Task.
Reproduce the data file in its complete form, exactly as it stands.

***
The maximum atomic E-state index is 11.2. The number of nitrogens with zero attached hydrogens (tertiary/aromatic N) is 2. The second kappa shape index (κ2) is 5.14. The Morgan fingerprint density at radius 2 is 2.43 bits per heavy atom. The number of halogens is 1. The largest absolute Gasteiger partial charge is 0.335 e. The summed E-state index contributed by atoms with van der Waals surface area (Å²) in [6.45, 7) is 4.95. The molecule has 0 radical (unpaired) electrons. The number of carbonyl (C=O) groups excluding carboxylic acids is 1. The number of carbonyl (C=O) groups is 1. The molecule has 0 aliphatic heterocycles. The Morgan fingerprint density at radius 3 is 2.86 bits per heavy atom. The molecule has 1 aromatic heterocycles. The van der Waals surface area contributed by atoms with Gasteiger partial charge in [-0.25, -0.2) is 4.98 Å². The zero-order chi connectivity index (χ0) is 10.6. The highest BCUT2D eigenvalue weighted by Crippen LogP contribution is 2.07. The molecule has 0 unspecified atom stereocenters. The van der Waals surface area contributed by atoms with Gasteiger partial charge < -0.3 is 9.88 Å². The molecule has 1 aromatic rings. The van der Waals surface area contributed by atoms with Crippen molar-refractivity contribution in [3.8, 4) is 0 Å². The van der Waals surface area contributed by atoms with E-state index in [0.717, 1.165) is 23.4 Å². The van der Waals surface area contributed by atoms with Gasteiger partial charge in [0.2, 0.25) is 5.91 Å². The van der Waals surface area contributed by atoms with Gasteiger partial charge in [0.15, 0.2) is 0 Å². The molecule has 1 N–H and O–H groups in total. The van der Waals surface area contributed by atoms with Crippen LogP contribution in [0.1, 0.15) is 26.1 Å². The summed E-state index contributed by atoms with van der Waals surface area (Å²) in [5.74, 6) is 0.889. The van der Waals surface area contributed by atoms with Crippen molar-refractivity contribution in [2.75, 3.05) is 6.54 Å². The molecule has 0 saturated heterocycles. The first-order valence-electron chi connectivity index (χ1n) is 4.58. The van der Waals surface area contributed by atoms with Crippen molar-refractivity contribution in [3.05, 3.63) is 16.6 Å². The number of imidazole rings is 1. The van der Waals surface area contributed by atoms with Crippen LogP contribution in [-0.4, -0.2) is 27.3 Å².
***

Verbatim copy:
The maximum atomic E-state index is 11.2. The number of nitrogens with zero attached hydrogens (tertiary/aromatic N) is 2. The second kappa shape index (κ2) is 5.14. The Morgan fingerprint density at radius 2 is 2.43 bits per heavy atom. The number of halogens is 1. The largest absolute Gasteiger partial charge is 0.335 e. The summed E-state index contributed by atoms with van der Waals surface area (Å²) in [6.45, 7) is 4.95. The molecule has 0 radical (unpaired) electrons. The number of carbonyl (C=O) groups excluding carboxylic acids is 1. The number of carbonyl (C=O) groups is 1. The molecule has 0 aliphatic heterocycles. The Morgan fingerprint density at radius 3 is 2.86 bits per heavy atom. The molecule has 1 aromatic heterocycles. The van der Waals surface area contributed by atoms with Gasteiger partial charge in [-0.25, -0.2) is 4.98 Å². The zero-order chi connectivity index (χ0) is 10.6. The highest BCUT2D eigenvalue weighted by Crippen LogP contribution is 2.07. The molecule has 0 unspecified atom stereocenters. The van der Waals surface area contributed by atoms with Gasteiger partial charge < -0.3 is 9.88 Å². The molecule has 1 aromatic rings. The van der Waals surface area contributed by atoms with Crippen molar-refractivity contribution in [3.8, 4) is 0 Å². The van der Waals surface area contributed by atoms with E-state index in [0.717, 1.165) is 23.4 Å². The van der Waals surface area contributed by atoms with Gasteiger partial charge in [0.2, 0.25) is 5.91 Å². The van der Waals surface area contributed by atoms with Gasteiger partial charge in [0.15, 0.2) is 0 Å². The molecule has 1 N–H and O–H groups in total. The van der Waals surface area contributed by atoms with Crippen LogP contribution in [0.1, 0.15) is 26.1 Å². The summed E-state index contributed by atoms with van der Waals surface area (Å²) in [5.74, 6) is 0.889. The van der Waals surface area contributed by atoms with Crippen molar-refractivity contribution in [2.75, 3.05) is 6.54 Å². The molecule has 0 saturated heterocycles. The first-order valence-electron chi connectivity index (χ1n) is 4.58. The van der Waals surface area contributed by atoms with Crippen molar-refractivity contribution in [3.05, 3.63) is 16.6 Å². The number of imidazole rings is 1. The van der Waals surface area contributed by atoms with Crippen LogP contribution in [-0.4, -0.2) is 27.3 Å².